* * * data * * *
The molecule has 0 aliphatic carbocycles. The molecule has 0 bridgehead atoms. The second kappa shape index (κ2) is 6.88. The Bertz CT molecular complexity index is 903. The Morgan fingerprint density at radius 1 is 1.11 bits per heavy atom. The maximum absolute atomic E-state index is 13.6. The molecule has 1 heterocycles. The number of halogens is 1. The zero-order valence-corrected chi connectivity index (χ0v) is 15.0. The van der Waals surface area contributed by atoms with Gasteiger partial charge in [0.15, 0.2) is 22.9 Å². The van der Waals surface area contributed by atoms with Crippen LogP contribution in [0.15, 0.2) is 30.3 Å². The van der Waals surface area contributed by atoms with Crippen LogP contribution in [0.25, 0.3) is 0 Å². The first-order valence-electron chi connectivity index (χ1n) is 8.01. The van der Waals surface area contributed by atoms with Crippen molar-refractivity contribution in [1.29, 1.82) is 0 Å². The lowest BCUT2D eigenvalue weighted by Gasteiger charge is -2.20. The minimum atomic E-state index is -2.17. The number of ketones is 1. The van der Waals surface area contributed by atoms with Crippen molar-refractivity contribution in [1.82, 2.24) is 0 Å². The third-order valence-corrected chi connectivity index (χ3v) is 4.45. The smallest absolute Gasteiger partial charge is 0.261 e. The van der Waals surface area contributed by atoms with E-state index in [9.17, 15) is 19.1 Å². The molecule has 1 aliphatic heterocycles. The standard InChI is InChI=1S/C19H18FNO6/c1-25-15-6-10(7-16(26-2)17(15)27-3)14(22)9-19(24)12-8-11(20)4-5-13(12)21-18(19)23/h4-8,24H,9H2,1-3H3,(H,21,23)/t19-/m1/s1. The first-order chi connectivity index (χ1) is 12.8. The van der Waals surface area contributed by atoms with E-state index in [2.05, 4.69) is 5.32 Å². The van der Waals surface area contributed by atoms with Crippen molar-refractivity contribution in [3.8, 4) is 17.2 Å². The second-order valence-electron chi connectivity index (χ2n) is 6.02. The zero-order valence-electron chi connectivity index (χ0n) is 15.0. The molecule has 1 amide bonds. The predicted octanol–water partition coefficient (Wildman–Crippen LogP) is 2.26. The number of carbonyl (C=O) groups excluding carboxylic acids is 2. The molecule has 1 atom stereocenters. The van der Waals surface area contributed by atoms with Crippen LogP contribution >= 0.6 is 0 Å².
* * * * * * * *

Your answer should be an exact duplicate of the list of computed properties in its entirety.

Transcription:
The molecule has 0 aliphatic carbocycles. The molecule has 0 bridgehead atoms. The second kappa shape index (κ2) is 6.88. The Bertz CT molecular complexity index is 903. The Morgan fingerprint density at radius 1 is 1.11 bits per heavy atom. The maximum absolute atomic E-state index is 13.6. The molecule has 1 heterocycles. The number of halogens is 1. The zero-order valence-corrected chi connectivity index (χ0v) is 15.0. The van der Waals surface area contributed by atoms with Gasteiger partial charge in [0.15, 0.2) is 22.9 Å². The van der Waals surface area contributed by atoms with Crippen LogP contribution in [0.15, 0.2) is 30.3 Å². The van der Waals surface area contributed by atoms with Crippen LogP contribution in [0.25, 0.3) is 0 Å². The first-order valence-electron chi connectivity index (χ1n) is 8.01. The van der Waals surface area contributed by atoms with Crippen molar-refractivity contribution in [1.29, 1.82) is 0 Å². The lowest BCUT2D eigenvalue weighted by Gasteiger charge is -2.20. The minimum atomic E-state index is -2.17. The number of ketones is 1. The van der Waals surface area contributed by atoms with Crippen molar-refractivity contribution in [1.82, 2.24) is 0 Å². The third-order valence-corrected chi connectivity index (χ3v) is 4.45. The smallest absolute Gasteiger partial charge is 0.261 e. The van der Waals surface area contributed by atoms with E-state index in [9.17, 15) is 19.1 Å². The molecule has 1 aliphatic heterocycles. The standard InChI is InChI=1S/C19H18FNO6/c1-25-15-6-10(7-16(26-2)17(15)27-3)14(22)9-19(24)12-8-11(20)4-5-13(12)21-18(19)23/h4-8,24H,9H2,1-3H3,(H,21,23)/t19-/m1/s1. The first-order chi connectivity index (χ1) is 12.8. The van der Waals surface area contributed by atoms with E-state index in [2.05, 4.69) is 5.32 Å². The van der Waals surface area contributed by atoms with Crippen molar-refractivity contribution in [3.8, 4) is 17.2 Å². The second-order valence-electron chi connectivity index (χ2n) is 6.02. The zero-order valence-electron chi connectivity index (χ0n) is 15.0. The molecule has 1 amide bonds. The predicted octanol–water partition coefficient (Wildman–Crippen LogP) is 2.26. The number of carbonyl (C=O) groups excluding carboxylic acids is 2. The molecule has 1 atom stereocenters. The van der Waals surface area contributed by atoms with Crippen LogP contribution >= 0.6 is 0 Å².